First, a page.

Suppose you see a 1968 Jaguar XKE sports car up for auction on eBay with a minimum bid of only a dollar. It's a fair bet that the seller has put a reserve price on this car to protect himself from losing money. The reserve price allows sellers to set lower minimum bids, and lower minimum bids attract bidders. Unfortunately, if a seller makes the reserve price too high and it isn't met by the end of the auction, no one wins.
2. Nobody knows (except the seller and the eBay computer system) what the reserve price is until the auction is over, but you can tell from the auction page whether you're dealing with a reserve-price auction. You have to open the specific auction page to find out whether it has a reserve. If bids have been made on an item, the auction page also shows a message telling you if the reserve price hasn't been met. (Refer to Figure 1-6.)
Discover Listings That Not Everyone Sees
1. If you're interested in bidding on items of an adult nature, look for eBay's Adults Only category where restricted-access auctions show up. These auctions are run like the typical timed auctions, but with access restricted to those eBay members over 18 and these additional requirements:
2. Some sellers choose to hold private listings (they can be either auctions or fixed price listings) because they're selling sensitive or expensive items. For example, a seller may know that some buyers are embarrassed to be seen bidding on a box of racy neckties in front of the rest of the eBay community. (I, also, am not crazy about the community knowing I'm buying Star Trek memorabilia - or even what lingerie I choose to buy.) And when selling big-ticket items, the seller may go the private route so that bidders don't have to disclose their financial status. Private listings are run like the typical eBay listing except that each bidder's identity is kept secret. At the end of the auction, eBay provides contact info to the seller and to the high bidder, and that's it.
Bypass Bidding with Buy It Now
1. You don't have to participate in an auction on eBay to buy something. If you want to make a purchase - if it's something you must have - you can usually find the item and buy it immediately.
Of course, using Buy It Now (BIN in eBay speak) doesn't come with the thrill of an auction, but purchasing an item at a fraction of the retail price without leaving your chair or waiting for an auction to end has its own warm and fuzzy kind of excitement.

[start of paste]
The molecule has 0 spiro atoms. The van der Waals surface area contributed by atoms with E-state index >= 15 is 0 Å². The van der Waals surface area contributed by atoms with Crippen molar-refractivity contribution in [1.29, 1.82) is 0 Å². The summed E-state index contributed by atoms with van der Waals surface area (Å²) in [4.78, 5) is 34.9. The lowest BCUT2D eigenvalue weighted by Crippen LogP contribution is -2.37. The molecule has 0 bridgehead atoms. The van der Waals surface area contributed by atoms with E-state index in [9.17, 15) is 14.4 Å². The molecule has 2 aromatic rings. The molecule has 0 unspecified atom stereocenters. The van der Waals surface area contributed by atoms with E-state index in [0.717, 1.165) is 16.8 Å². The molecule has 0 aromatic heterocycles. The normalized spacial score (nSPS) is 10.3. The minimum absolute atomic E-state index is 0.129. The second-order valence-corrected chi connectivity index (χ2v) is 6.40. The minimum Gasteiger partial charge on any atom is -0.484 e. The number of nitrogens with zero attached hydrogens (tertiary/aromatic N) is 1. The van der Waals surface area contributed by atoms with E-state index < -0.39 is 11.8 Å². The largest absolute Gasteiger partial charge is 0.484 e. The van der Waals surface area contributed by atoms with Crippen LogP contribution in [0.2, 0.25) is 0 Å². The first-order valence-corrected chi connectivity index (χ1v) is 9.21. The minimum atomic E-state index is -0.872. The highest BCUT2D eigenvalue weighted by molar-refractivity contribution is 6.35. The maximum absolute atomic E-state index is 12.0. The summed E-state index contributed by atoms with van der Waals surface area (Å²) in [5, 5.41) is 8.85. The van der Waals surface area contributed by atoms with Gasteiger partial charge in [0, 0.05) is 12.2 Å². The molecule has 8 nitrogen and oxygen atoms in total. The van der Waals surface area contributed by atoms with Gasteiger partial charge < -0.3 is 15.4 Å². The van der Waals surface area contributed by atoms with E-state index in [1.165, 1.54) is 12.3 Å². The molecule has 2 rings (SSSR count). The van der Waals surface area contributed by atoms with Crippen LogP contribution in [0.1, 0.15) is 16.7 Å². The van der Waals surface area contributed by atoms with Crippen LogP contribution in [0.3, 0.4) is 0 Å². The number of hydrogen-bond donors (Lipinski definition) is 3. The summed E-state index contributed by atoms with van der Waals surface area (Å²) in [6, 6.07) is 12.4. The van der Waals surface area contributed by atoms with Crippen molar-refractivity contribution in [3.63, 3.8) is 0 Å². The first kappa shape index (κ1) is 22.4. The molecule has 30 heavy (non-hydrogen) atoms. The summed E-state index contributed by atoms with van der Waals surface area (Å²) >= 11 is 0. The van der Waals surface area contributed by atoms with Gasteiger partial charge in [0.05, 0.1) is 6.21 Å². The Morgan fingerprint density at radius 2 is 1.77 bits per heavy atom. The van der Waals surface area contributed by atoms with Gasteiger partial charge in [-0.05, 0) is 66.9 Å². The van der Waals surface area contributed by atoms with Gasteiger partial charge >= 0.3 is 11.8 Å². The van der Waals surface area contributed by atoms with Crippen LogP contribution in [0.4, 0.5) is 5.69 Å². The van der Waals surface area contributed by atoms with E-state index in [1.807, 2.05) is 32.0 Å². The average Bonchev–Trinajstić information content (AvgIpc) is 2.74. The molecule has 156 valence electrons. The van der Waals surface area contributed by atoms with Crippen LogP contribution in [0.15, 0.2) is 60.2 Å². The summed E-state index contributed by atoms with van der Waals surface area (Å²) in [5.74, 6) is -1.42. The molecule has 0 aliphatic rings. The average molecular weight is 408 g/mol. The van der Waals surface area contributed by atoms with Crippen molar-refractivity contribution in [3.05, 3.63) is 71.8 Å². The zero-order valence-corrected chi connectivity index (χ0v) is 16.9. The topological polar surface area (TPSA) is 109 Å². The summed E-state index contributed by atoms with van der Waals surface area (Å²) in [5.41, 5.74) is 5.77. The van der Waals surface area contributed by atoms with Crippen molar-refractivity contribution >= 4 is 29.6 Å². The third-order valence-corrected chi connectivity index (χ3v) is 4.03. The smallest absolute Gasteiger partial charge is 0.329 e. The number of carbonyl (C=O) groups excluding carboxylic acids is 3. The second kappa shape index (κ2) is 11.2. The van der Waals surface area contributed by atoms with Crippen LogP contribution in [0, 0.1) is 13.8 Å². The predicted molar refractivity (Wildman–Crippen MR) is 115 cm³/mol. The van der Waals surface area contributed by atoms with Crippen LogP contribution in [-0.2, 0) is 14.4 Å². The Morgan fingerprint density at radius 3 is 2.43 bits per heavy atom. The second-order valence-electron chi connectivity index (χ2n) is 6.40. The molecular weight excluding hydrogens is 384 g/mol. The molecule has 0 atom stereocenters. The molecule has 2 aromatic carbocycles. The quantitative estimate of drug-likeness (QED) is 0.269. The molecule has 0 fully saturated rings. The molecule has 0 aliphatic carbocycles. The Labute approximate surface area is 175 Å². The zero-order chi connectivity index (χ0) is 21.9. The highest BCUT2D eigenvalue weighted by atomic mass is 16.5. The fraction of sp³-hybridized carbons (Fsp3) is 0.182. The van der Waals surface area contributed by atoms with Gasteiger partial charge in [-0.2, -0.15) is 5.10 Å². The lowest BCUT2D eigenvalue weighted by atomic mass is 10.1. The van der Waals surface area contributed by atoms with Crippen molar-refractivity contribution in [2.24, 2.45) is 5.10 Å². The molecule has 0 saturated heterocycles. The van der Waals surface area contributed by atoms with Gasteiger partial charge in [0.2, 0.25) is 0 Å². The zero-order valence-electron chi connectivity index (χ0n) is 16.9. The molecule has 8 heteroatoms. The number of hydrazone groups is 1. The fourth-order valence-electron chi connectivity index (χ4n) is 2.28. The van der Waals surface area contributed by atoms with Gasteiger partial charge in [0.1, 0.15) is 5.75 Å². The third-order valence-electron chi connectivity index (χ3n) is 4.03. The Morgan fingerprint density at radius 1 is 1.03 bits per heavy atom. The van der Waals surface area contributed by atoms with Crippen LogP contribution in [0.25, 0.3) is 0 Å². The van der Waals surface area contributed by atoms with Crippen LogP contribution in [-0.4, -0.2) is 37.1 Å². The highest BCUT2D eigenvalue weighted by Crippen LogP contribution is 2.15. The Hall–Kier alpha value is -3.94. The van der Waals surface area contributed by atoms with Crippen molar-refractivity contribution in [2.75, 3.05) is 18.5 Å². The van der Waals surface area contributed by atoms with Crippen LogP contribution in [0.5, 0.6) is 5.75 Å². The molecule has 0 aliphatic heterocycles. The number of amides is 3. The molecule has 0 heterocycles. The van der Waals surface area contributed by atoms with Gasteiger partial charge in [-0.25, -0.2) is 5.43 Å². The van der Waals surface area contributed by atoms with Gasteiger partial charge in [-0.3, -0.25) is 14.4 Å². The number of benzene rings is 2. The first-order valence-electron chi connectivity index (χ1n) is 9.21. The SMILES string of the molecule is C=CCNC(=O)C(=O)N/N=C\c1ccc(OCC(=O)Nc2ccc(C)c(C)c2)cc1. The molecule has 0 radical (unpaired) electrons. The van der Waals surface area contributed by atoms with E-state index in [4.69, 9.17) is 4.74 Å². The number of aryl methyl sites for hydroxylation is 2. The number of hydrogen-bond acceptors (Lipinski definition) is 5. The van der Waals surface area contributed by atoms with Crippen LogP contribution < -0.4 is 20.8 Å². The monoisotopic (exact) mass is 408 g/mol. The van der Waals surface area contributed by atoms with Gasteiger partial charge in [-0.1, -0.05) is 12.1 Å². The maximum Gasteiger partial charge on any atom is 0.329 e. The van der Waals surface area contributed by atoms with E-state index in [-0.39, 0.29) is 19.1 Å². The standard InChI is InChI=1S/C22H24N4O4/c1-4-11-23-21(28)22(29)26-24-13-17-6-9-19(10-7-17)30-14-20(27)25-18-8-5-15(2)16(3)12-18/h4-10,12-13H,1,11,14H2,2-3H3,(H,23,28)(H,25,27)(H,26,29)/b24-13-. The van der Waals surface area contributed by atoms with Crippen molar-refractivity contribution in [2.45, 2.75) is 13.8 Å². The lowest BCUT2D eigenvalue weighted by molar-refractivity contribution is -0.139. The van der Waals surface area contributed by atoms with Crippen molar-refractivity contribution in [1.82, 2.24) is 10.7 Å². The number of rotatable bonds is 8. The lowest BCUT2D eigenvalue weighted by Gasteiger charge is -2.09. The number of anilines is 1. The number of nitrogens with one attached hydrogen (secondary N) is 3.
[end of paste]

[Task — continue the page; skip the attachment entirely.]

2. If you seek this kind of instant gratification on eBay, browse the listings (see the Buy It Now button in Figure 1-7) or visit eBay Stores. You can also isolate these items by clicking the Buy It Now tab when browsing categories or performing searches.
3. Visiting eBay Stores (the home page is showing in Figure 1-8) is as easy as finding a store item in an eBay search or clicking the eBay Stores link from the home page.
Thousands of eBay sellers have set up stores with merchandise meant for you to Buy It Now. eBay Stores classify merchandise in categories just like eBay, and you can buy anything from socks to jewelry to appliances.
Sellers who open an eBay Store have to meet a certain level of experience on eBay, and when you buy from an eBay Store, you're protected by the same fraud protection policy that covers you in an eBay auction.
4. More and more sellers are listing auctions with a Buy It Now (BIN) option, which is available for single-item auctions. This feature allows buyers who want to purchase an item now to do so. Have you ever wanted an item really badly and didn't want to wait until the end of an auction? If the seller offers Buy It Now, you can purchase that item immediately. If you're the seller, you can entice your bidders to pay just a tad more to have the satisfaction of walking away with the item free and clear.
But there's a twist to the BIN option: The listing begins as an auction (see Figure 1-9). If the item receives a bid, the BIN option disappears, and the item goes through the normal auction process. If you want the item now, just click the Buy It Now button and the item is yours for the Buy It Now price.
5. Sellers with merchandise they're ready to sell often list an item at a fixed price. When they do, you can buy an item as soon as you see one at a price that suits you. For a variation on a fixed-price listing, the seller adds the Make Offer option, which enables buyers to make an offer for the item.
With the Make Offer option, the seller doesn't have to accept the offer: They can also turn you down (sad face) or make you a counteroffer. For more on how these sales work, check out Chapter 6.